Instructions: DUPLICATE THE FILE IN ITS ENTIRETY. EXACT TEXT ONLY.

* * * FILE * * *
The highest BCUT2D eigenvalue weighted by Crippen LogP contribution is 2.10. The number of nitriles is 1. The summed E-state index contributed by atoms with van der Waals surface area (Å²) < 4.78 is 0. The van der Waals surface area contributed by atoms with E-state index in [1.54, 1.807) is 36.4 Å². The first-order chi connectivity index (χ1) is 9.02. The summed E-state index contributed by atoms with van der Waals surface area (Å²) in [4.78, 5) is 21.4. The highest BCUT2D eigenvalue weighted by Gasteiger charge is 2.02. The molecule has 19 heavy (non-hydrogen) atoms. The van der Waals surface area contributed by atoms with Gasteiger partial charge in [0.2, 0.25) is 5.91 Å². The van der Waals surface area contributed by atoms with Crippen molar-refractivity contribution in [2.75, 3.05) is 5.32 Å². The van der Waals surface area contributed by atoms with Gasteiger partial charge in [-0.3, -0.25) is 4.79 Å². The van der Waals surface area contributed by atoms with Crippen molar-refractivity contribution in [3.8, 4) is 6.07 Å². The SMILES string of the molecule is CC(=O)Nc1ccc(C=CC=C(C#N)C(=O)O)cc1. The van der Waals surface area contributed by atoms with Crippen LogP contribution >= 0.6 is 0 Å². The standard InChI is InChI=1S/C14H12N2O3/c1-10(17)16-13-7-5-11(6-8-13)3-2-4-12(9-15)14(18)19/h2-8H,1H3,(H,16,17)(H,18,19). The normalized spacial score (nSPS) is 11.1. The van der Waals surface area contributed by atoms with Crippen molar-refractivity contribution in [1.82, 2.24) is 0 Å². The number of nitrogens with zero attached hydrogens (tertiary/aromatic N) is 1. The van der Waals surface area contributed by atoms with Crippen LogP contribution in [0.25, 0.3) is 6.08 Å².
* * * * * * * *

The highest BCUT2D eigenvalue weighted by Crippen LogP contribution is 2.10. The number of nitriles is 1. The summed E-state index contributed by atoms with van der Waals surface area (Å²) < 4.78 is 0. The van der Waals surface area contributed by atoms with E-state index in [1.54, 1.807) is 36.4 Å². The first-order chi connectivity index (χ1) is 9.02. The summed E-state index contributed by atoms with van der Waals surface area (Å²) in [4.78, 5) is 21.4. The highest BCUT2D eigenvalue weighted by Gasteiger charge is 2.02. The molecule has 19 heavy (non-hydrogen) atoms. The van der Waals surface area contributed by atoms with Gasteiger partial charge in [0.2, 0.25) is 5.91 Å². The van der Waals surface area contributed by atoms with Crippen molar-refractivity contribution in [2.75, 3.05) is 5.32 Å². The van der Waals surface area contributed by atoms with Gasteiger partial charge in [-0.3, -0.25) is 4.79 Å². The van der Waals surface area contributed by atoms with Crippen molar-refractivity contribution in [3.8, 4) is 6.07 Å². The SMILES string of the molecule is CC(=O)Nc1ccc(C=CC=C(C#N)C(=O)O)cc1. The van der Waals surface area contributed by atoms with Crippen LogP contribution >= 0.6 is 0 Å². The standard InChI is InChI=1S/C14H12N2O3/c1-10(17)16-13-7-5-11(6-8-13)3-2-4-12(9-15)14(18)19/h2-8H,1H3,(H,16,17)(H,18,19). The normalized spacial score (nSPS) is 11.1. The van der Waals surface area contributed by atoms with Crippen molar-refractivity contribution in [1.82, 2.24) is 0 Å². The number of nitrogens with zero attached hydrogens (tertiary/aromatic N) is 1. The van der Waals surface area contributed by atoms with Crippen LogP contribution in [0.25, 0.3) is 6.08 Å².